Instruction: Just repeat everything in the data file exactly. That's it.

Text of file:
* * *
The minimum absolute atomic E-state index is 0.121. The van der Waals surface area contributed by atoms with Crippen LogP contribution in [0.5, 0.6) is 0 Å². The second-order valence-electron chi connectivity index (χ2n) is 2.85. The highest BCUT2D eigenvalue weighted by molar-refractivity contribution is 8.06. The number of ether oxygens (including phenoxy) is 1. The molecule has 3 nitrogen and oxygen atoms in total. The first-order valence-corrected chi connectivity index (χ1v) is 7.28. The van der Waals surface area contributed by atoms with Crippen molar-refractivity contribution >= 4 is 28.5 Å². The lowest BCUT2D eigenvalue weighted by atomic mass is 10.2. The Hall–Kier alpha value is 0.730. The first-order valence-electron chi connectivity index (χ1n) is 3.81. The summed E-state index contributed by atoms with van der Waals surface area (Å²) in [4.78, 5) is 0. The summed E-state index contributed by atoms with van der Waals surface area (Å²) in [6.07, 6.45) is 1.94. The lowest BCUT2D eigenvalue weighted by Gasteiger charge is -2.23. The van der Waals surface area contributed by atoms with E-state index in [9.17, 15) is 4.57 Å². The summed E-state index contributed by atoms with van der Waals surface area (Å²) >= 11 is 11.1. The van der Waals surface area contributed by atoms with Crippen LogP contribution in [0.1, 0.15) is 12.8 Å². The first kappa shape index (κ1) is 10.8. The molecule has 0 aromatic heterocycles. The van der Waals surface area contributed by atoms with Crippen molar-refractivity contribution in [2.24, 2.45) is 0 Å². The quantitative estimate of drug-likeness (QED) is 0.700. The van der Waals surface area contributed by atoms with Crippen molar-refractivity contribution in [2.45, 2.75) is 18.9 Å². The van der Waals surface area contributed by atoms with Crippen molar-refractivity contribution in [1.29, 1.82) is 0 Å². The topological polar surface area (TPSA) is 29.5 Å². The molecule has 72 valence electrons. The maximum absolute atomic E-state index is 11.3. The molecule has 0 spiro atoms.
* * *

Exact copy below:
The minimum absolute atomic E-state index is 0.121. The van der Waals surface area contributed by atoms with Crippen LogP contribution in [0.5, 0.6) is 0 Å². The second-order valence-electron chi connectivity index (χ2n) is 2.85. The highest BCUT2D eigenvalue weighted by molar-refractivity contribution is 8.06. The number of ether oxygens (including phenoxy) is 1. The molecule has 3 nitrogen and oxygen atoms in total. The first-order valence-corrected chi connectivity index (χ1v) is 7.28. The van der Waals surface area contributed by atoms with Crippen molar-refractivity contribution >= 4 is 28.5 Å². The lowest BCUT2D eigenvalue weighted by atomic mass is 10.2. The Hall–Kier alpha value is 0.730. The first-order valence-electron chi connectivity index (χ1n) is 3.81. The summed E-state index contributed by atoms with van der Waals surface area (Å²) in [4.78, 5) is 0. The summed E-state index contributed by atoms with van der Waals surface area (Å²) in [6.07, 6.45) is 1.94. The lowest BCUT2D eigenvalue weighted by Gasteiger charge is -2.23. The van der Waals surface area contributed by atoms with E-state index in [9.17, 15) is 4.57 Å². The summed E-state index contributed by atoms with van der Waals surface area (Å²) >= 11 is 11.1. The van der Waals surface area contributed by atoms with Crippen LogP contribution in [0.1, 0.15) is 12.8 Å². The first kappa shape index (κ1) is 10.8. The molecule has 0 aromatic heterocycles. The van der Waals surface area contributed by atoms with Crippen molar-refractivity contribution in [2.24, 2.45) is 0 Å². The quantitative estimate of drug-likeness (QED) is 0.700. The van der Waals surface area contributed by atoms with Crippen molar-refractivity contribution in [2.45, 2.75) is 18.9 Å². The van der Waals surface area contributed by atoms with Crippen molar-refractivity contribution in [1.29, 1.82) is 0 Å². The topological polar surface area (TPSA) is 29.5 Å². The molecule has 72 valence electrons. The maximum absolute atomic E-state index is 11.3. The molecule has 0 spiro atoms.